Forensic expert who nailed organisers of genocide dies
By Nzau Musau and Kamore Maina | April 22nd 2021
The former National Lands Commission deputy director of investigations who died on Monday was an acclaimed document examiner who nailed key masterminds of the 1994 Rwandan genocide.
Antipas Nyanjwa examined practically every major piece of evidence disputed by accused persons or advanced by prosecutions, involving big criminal files locally and regionally.
As an expert witness, Nyanjwa’s opinion weighed heavily on matters at hand, often turning tables on prosecution and defense alike.
On June 21, 2004, Nyanjwa showed up at Arusha’s International Criminal Tribunal for Rwanda.
In the dock was the infamous “Chief Organiser of the Killings”, Theoneste Bagosora, accused of co-authoring a document in which Tutsis were referred to as the principal enemy. The document was widely distributed within the army.
“At the time, the Chamber admitted as Prosecution Exhibit 278 the witness’ expert report on the authorship of certain disputed documents based on his comparison of known writing samples with other documents allegedly written by the accused,” documents from the ICTR archives say.
Nyanjwa had received the documents from Fatou Bensouda, a prosecutor at the ICTR on May 18 of that year. They included known handwritings of Bagosora.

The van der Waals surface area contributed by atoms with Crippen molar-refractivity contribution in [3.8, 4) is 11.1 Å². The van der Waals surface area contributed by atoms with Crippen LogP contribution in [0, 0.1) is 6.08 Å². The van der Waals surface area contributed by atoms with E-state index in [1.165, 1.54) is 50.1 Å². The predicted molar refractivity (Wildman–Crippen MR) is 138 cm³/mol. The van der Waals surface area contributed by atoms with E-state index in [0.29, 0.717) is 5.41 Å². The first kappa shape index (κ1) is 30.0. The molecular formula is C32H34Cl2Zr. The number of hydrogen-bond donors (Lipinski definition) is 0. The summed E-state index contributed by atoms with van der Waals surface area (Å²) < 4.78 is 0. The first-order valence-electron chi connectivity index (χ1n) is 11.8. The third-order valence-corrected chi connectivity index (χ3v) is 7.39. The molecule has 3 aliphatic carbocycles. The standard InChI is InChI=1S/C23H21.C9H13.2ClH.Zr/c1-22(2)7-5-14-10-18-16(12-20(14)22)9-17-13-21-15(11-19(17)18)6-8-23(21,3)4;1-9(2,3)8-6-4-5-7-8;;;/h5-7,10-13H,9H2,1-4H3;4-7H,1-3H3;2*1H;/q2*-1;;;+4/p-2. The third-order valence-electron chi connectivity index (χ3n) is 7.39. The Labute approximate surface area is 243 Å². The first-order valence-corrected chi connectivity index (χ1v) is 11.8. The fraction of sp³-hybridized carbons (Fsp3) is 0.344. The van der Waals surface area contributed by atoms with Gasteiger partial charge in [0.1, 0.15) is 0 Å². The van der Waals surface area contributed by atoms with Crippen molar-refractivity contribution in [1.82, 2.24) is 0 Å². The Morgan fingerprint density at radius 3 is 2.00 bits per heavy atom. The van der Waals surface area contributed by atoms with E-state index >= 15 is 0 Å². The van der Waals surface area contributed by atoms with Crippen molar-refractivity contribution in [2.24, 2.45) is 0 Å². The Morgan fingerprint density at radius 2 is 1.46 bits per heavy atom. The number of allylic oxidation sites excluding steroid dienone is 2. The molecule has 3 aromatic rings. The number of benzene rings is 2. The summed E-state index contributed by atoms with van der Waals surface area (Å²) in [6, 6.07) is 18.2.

By the time he left the witness box, Bagosora’s defence raised issues concerning the size of his samples as well as his use of copies of documents in the place of originals.
The prosecution, too, wanted to recall him, but the judges rejected these requests.
Nyanjwa’s testimony proved decisive as Bagosora was later sentenced to life in prison.
Locally, Nyanjwa was a constant feature in trials involving major fraud.
In 2017, he prepared a report for the National Land Commission (NLC) in which he exposed fraudsters targeting parcels in upmarket Nairobi previously owned by expatriates and settler populations.0000
In the matter involving a parcel of land in Karen previously owned by Roger Bryan Robson, Nyanjwa said: “This can be explained and confirmed by the inaction of the police on the several reported cases of similar nature, especially in Nairobi, involving land in prime zones.”
Nyanjwa wanted the report shared with the NLC chair and the Lands CS for them to “come up with a permanent solution to this menace fast gaining ground as forceful takeover of private property and should not be entertained in a functional government.”
He claimed the disputed signatures (selling the properties) in the Roger matter were all forgeries, as they fundamentally differed from Robson’s style of writing. “His name has even wrong spelling on his letter of resignation, which is unusual.”
In yet another matter relating to government possession of a Roysambu land belonging to Mayer Jacob Samuels, Nyanjwa faulted the military, falling short of siding with the petitioners, former workers of Samuels, who were allegedly evicted by government officers.
But, his life was not without mishaps. On November 28, 2008, he and his wife Violet Akinyi, were accosted by thugs as he drove into his Nubian Estate home in Kisumu Town.
They were beaten by the thugs and he until he lost consciousness. He woke up at Aga Khan Hospital four days later.
His wife was treated and discharged the same day but he was airlifted to Nairobi for further treatment.
Two people were convicted for the robbery with violence but were later on appeal.
He had Master of Arts degree in Criminology and Forensic Science.
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